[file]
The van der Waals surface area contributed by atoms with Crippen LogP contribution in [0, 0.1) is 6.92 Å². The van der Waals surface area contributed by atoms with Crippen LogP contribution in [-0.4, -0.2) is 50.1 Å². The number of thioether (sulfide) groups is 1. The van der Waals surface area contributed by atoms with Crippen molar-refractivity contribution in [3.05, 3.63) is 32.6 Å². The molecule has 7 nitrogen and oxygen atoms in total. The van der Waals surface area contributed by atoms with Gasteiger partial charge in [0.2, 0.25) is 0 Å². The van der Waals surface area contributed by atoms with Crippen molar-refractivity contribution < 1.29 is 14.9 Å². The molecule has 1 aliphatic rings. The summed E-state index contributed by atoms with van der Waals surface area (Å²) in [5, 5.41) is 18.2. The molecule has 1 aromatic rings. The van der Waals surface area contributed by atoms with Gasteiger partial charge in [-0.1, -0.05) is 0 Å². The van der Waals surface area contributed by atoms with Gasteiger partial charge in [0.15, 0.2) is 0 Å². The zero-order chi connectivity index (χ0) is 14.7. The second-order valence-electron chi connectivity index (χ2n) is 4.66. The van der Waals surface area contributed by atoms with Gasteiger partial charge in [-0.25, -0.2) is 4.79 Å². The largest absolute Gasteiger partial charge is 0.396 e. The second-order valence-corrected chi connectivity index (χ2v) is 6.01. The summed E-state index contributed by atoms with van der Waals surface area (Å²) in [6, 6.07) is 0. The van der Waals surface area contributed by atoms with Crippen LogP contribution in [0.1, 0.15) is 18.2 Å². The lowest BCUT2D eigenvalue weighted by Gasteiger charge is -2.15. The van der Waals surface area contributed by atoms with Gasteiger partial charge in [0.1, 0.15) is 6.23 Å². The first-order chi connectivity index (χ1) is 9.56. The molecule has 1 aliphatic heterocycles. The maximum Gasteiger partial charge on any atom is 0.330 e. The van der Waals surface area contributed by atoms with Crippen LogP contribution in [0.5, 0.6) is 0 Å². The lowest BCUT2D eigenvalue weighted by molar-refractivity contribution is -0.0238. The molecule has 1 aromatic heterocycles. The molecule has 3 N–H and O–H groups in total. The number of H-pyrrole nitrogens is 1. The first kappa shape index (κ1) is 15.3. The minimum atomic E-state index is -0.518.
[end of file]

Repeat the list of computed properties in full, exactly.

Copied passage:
The van der Waals surface area contributed by atoms with Crippen LogP contribution in [0, 0.1) is 6.92 Å². The van der Waals surface area contributed by atoms with Crippen LogP contribution in [-0.4, -0.2) is 50.1 Å². The number of thioether (sulfide) groups is 1. The van der Waals surface area contributed by atoms with Crippen molar-refractivity contribution in [3.05, 3.63) is 32.6 Å². The molecule has 7 nitrogen and oxygen atoms in total. The van der Waals surface area contributed by atoms with Gasteiger partial charge in [0.2, 0.25) is 0 Å². The van der Waals surface area contributed by atoms with Crippen molar-refractivity contribution < 1.29 is 14.9 Å². The molecule has 1 aliphatic rings. The summed E-state index contributed by atoms with van der Waals surface area (Å²) in [5, 5.41) is 18.2. The molecule has 1 aromatic rings. The van der Waals surface area contributed by atoms with Gasteiger partial charge in [-0.1, -0.05) is 0 Å². The van der Waals surface area contributed by atoms with Gasteiger partial charge in [0.15, 0.2) is 0 Å². The zero-order chi connectivity index (χ0) is 14.7. The second-order valence-electron chi connectivity index (χ2n) is 4.66. The van der Waals surface area contributed by atoms with Gasteiger partial charge in [-0.25, -0.2) is 4.79 Å². The largest absolute Gasteiger partial charge is 0.396 e. The second-order valence-corrected chi connectivity index (χ2v) is 6.01. The summed E-state index contributed by atoms with van der Waals surface area (Å²) in [6, 6.07) is 0. The van der Waals surface area contributed by atoms with Crippen LogP contribution in [0.1, 0.15) is 18.2 Å². The lowest BCUT2D eigenvalue weighted by Gasteiger charge is -2.15. The van der Waals surface area contributed by atoms with Gasteiger partial charge in [0.1, 0.15) is 6.23 Å². The first-order chi connectivity index (χ1) is 9.56. The molecule has 1 aliphatic heterocycles. The maximum Gasteiger partial charge on any atom is 0.330 e. The van der Waals surface area contributed by atoms with Crippen LogP contribution in [0.5, 0.6) is 0 Å². The lowest BCUT2D eigenvalue weighted by molar-refractivity contribution is -0.0238. The molecule has 1 aromatic heterocycles. The molecule has 3 N–H and O–H groups in total. The number of H-pyrrole nitrogens is 1. The first kappa shape index (κ1) is 15.3. The minimum atomic E-state index is -0.518.